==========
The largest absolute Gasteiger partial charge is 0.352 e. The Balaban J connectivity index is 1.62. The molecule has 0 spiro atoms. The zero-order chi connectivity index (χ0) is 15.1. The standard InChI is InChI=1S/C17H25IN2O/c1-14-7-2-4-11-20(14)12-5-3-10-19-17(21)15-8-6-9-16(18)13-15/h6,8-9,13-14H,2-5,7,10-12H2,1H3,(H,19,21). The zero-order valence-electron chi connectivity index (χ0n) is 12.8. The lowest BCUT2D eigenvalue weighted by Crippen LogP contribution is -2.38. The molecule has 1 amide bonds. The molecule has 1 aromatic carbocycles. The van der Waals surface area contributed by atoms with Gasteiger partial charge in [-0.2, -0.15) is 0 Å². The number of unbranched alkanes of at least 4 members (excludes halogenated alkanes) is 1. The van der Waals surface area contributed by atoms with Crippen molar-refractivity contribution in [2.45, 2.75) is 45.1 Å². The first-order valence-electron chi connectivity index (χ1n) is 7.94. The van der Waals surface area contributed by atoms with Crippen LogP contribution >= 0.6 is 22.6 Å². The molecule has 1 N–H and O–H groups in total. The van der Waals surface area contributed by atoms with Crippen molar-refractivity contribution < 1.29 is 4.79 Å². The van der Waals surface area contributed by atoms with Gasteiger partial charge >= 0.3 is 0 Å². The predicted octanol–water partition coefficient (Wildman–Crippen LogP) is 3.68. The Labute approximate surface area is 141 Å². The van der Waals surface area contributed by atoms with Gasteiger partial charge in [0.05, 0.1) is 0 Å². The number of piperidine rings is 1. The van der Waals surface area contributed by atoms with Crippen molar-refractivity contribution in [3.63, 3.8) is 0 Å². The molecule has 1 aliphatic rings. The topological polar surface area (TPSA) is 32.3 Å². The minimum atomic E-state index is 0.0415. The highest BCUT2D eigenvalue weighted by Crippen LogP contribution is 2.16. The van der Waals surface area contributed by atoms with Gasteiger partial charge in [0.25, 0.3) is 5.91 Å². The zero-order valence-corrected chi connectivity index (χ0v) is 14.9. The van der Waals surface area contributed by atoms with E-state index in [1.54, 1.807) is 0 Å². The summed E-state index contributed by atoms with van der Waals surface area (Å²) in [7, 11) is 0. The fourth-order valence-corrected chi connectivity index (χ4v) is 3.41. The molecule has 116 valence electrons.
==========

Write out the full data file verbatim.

The largest absolute Gasteiger partial charge is 0.352 e. The Balaban J connectivity index is 1.62. The molecule has 0 spiro atoms. The zero-order chi connectivity index (χ0) is 15.1. The standard InChI is InChI=1S/C17H25IN2O/c1-14-7-2-4-11-20(14)12-5-3-10-19-17(21)15-8-6-9-16(18)13-15/h6,8-9,13-14H,2-5,7,10-12H2,1H3,(H,19,21). The zero-order valence-electron chi connectivity index (χ0n) is 12.8. The lowest BCUT2D eigenvalue weighted by Crippen LogP contribution is -2.38. The molecule has 1 amide bonds. The molecule has 1 aromatic carbocycles. The van der Waals surface area contributed by atoms with Gasteiger partial charge in [-0.2, -0.15) is 0 Å². The number of unbranched alkanes of at least 4 members (excludes halogenated alkanes) is 1. The van der Waals surface area contributed by atoms with Crippen molar-refractivity contribution in [2.45, 2.75) is 45.1 Å². The first-order valence-electron chi connectivity index (χ1n) is 7.94. The van der Waals surface area contributed by atoms with Crippen LogP contribution >= 0.6 is 22.6 Å². The molecule has 1 N–H and O–H groups in total. The van der Waals surface area contributed by atoms with Crippen molar-refractivity contribution < 1.29 is 4.79 Å². The van der Waals surface area contributed by atoms with Gasteiger partial charge >= 0.3 is 0 Å². The predicted octanol–water partition coefficient (Wildman–Crippen LogP) is 3.68. The Labute approximate surface area is 141 Å². The van der Waals surface area contributed by atoms with Gasteiger partial charge in [0.05, 0.1) is 0 Å². The number of piperidine rings is 1. The van der Waals surface area contributed by atoms with Crippen molar-refractivity contribution in [3.63, 3.8) is 0 Å². The molecule has 1 aliphatic rings. The topological polar surface area (TPSA) is 32.3 Å². The minimum atomic E-state index is 0.0415. The highest BCUT2D eigenvalue weighted by Crippen LogP contribution is 2.16. The van der Waals surface area contributed by atoms with Gasteiger partial charge in [0.25, 0.3) is 5.91 Å². The zero-order valence-corrected chi connectivity index (χ0v) is 14.9. The van der Waals surface area contributed by atoms with E-state index in [1.54, 1.807) is 0 Å². The summed E-state index contributed by atoms with van der Waals surface area (Å²) in [7, 11) is 0. The fourth-order valence-corrected chi connectivity index (χ4v) is 3.41. The molecule has 116 valence electrons.